Symol of Resistance: An Adivasi village declares that the land is theirs Photo: Kunal Shahdeo

One of the important subscripts of the present political juggernaut of the Bhartiya Janata Party (BJP) and the concomitant dominance of political Hinduism has been Sangh Parivar’s increasing reach among Adivasis. The fatal attraction of the BJP among them, whose identity and interests are alien to the conservative Hindu nationalist party, has long been an issue of academic debate. Social science research reveals that the embedding of Hindutva politics among Adivasis in Gujarat, Madhya Pradesh, Chhattisgarh and Odisha has been due to the organisational strength of the Sangh Parivar in these states.

However, this does not wholly explain the growth of saffron politics in Jharkhand. The complex political space of Jharkhand that showcases the plurality of social movements and the enduring history of Adivasi identity assertion provide a much trickier political terrain for the Hindutva brigade to gain support among Adivasis in Jharkhand. The strength of the Church and the continued popularity of regional Jharkhandi parties also pose difficulties to the Sangh Parivar.

Despite the socio-political hurdles for its growth, the BJP has dominated electoral politics in Jharkhand in the last two decades. Also, the unprecedented events of religious tension and violence in Jharkhand coincide with increasing dominance of the BJP in the state.

In April 2017, an Adivasi-dominated village of Khunti district in Ranchi witnessed the ghar wapsi—reconversion—of 53 Adivasi families. The region has hitherto been the hotbed of Adivasi politics with the strong presence of the Church. The reconversion, therefore, was a strange event, as the Rashtriya Swayamsevak Sangh (RSS) puts it, triggering religious tensions. This led to some instances of violence in the district. Some months later in August 2017, the BJP-led state government passed the Jharkhand Freedom of Religion Act 2017, making the Adivasi-dominated state the sixth in the country to curb conversion. Furthermore, according to Hate Crime Watch, a database maintained by FactChecker, which is tracking religious hate crimes across the country since 2009, Jharkhand is the second deadliest state in the entire country with 15 reported hate crimes between 2014 and 2019.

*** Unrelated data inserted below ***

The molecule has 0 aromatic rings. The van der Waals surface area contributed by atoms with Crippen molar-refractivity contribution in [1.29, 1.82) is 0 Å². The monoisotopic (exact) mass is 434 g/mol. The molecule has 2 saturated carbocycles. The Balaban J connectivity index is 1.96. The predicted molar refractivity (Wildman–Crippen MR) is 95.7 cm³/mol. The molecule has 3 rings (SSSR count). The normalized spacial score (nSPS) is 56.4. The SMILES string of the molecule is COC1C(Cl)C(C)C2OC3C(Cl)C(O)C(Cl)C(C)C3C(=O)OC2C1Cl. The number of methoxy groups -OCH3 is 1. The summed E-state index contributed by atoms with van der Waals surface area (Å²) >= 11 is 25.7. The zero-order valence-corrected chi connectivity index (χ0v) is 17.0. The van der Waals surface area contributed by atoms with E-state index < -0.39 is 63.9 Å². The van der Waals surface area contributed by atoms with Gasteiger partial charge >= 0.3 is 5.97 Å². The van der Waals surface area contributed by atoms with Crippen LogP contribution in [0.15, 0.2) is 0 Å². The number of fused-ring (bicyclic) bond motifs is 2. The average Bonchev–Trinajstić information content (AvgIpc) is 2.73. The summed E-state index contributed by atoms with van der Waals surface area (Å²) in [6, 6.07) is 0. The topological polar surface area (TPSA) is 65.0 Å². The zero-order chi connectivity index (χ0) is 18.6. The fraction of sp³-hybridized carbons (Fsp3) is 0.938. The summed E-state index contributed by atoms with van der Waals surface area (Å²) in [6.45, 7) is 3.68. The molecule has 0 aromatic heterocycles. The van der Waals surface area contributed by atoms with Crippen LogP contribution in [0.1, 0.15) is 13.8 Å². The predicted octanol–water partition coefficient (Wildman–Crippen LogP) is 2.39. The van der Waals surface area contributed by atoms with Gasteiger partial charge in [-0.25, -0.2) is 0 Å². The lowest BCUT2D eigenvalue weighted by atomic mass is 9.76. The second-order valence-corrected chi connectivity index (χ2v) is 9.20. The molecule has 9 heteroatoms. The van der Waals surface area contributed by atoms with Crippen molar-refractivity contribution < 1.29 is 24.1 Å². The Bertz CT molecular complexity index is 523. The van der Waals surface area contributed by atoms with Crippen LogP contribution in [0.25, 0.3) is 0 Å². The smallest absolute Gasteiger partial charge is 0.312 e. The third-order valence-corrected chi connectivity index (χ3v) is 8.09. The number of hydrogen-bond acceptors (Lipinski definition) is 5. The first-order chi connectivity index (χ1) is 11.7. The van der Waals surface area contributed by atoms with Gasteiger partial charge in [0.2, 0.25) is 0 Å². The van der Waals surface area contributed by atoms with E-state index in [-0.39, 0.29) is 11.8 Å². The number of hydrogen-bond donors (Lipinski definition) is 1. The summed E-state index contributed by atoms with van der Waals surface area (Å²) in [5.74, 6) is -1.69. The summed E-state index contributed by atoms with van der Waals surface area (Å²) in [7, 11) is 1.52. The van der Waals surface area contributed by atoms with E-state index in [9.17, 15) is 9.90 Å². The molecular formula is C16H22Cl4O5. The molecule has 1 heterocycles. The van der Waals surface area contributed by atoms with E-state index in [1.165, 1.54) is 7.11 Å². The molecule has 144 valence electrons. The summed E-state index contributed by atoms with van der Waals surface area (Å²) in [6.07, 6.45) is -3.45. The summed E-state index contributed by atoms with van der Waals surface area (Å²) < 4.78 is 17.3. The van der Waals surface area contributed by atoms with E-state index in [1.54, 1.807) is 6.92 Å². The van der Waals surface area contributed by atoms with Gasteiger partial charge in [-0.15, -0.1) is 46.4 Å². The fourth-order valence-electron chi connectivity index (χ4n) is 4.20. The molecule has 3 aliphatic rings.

Sangh Parivar’s Adivasi Outreach

The increasing activity of Christian missionaries among the Adivasis of central India in the pre-Independence era was the main cause to trigger the interest of Hindu nationalists in the Adivasis. The RSS refers to them as ‘vanvasi’ or forest dwellers and by extension ‘backward Hindus’, thus considering their conversion to Christianity a threat to the Hindu unity. It was with the dual aim of stopping the conversion of the Adivasis and revealing them their true Hindu identity that the Vanvasi Kalyan Ashram (VKA) was established in 1952.

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